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08 December 2005

Move Israel to Europe, Iran Leader Suggests

By REUTERS Published: December 9, 2005
TEHRAN, Dec. 8 (Reuters) - President Mahmoud Ahmadinejad of Iran expressed doubt on Thursday that the Holocaust took place and suggested that Israel be moved to Europe.
His comments, reported by Iran's official news agency IRNA from a news conference he gave in Mecca, Saudi Arabia, follow his call in October for Israel to be "wiped off the map," which generated widespread international condemnation.

How much hashish has Mahmoud been smoking? How do you move a country from place to place? The same way that a lake disappeared, as described by a character in the film Fried Green Tomatoes? I consider myself to be a friend of Jews, and it angers me that world leaders with this mentality continue to be afflicted with foot-in-mouth disorder. To wit, the majority of the Arab states refuse to recognize Israel, refuse to allow Jews to travel in or out, or non-Jews with Israel stamps in their passports, to travel in or out of their countries. Turkey on the other hand, was the first Muslim country to recognize Israel. Mr Iranian President, why do you obsess over Israel? Is it because you fear that the nuclear reactors you are building will inevitably be blown to smithereens by the IAF? Armenians are often cited for making "Turk-hating" a compulsory national past time. So is the case with most of the Muslim world against Jews, except that the ratio of haters to the hated is reversed. There are 20 Turks for every Armenian who loaths them, but there are about 500 Muslims/Arabs directing their hatred towards each individual Jew. Is it any wonder that Israel's defense expenditure is immense and that their military is "armed to the gills"? Scary... Israel and Turkey share much in common, and among the most compelling similarity is the abundance of enemies which surround both states. The "your enemy is my enemy" thinking runs rampant in this part of the world. Both countries possess powerful militaries, rightly so. Both have fought long and hard, with great loss of life, to claim, defend and protect the borders of their land. It's easy for the weaker surrounding states to make claims against the land which Israel and Turkey fought for and won. Land has been taken by force for millenia, and force will forever continue to be the required currency. The reality is that the strongest prevailed, and if there were enough strength in the forces which claim parts of modern day Turkey and Israel, said forces would exert themselves and take what they can without exception. Until such strength exists outside, or enough weakness exists inside, the boundaries defining Israel and Turkey will never change. As I have no doubt drifted off topic, I should at least re-visit the ooriginal subject one last time. Israel is staying put, and those who believe otherwise will find the Turkish military standing before them. Bring it on Mahmoud.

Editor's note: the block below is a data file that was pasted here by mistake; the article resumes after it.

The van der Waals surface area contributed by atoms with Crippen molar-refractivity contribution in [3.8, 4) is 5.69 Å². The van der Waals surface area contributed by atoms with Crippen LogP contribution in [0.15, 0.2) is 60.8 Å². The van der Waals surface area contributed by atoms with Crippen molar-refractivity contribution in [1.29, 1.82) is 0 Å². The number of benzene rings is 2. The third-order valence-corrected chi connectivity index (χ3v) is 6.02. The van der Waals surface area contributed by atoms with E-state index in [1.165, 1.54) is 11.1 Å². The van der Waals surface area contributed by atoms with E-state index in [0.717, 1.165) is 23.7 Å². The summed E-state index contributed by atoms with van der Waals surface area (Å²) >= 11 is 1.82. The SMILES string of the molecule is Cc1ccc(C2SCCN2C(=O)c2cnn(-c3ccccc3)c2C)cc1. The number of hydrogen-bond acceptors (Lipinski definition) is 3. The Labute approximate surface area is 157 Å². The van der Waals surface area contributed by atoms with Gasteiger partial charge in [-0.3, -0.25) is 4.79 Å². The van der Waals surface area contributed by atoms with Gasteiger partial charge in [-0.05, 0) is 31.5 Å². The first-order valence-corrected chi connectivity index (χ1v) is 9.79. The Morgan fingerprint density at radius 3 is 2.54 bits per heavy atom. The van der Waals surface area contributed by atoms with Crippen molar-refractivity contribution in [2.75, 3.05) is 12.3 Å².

I chanced upon the following two maps, which seem to make claims to the same areas of Turkey.


2 comments:

Andy Carvin said...

Great post, Murat, but one correction/observation. Most Arab countries don't prevent Jews from traveling there. They restrict Israelis, but that's different. I'm Jewish, but from the US, and have traveled in Tunisia, Egypt, Jordan, Oman, and the UAE. Not once has the fact that I'm Jewish ever been a problem, even though I've been asked while going through immigration in customs (Oman in particular). Admittedly, I don't go around wearing a yarmulke on my head or a t-shirt that says Kiss Me I'm Jewish, but I don't hide it either, and it's quite common for Arabs to ask me what my religion is. To date, it hasn't been a problem, and it often starts a thoughtful discussion about differences in religion and culture, without getting stuck in ugly fights about Zionism.

I haven't had a chance to visit Iran, but I hope to get there at some point. Might have been better if I'd been able to get there while Khatami was in office, but I'm sure I could still travel safely there. It's most likely that my US citizenship would be the problem getting me a visa rather than being Jewish....

sag olun,
andy

Murat Altinbasak said...

Many thanks for the compliment and the correction Andy. Perhaps I was a little too fired up or was confused about other oppressive restrictions towards non-Muslims in some of the Arab states.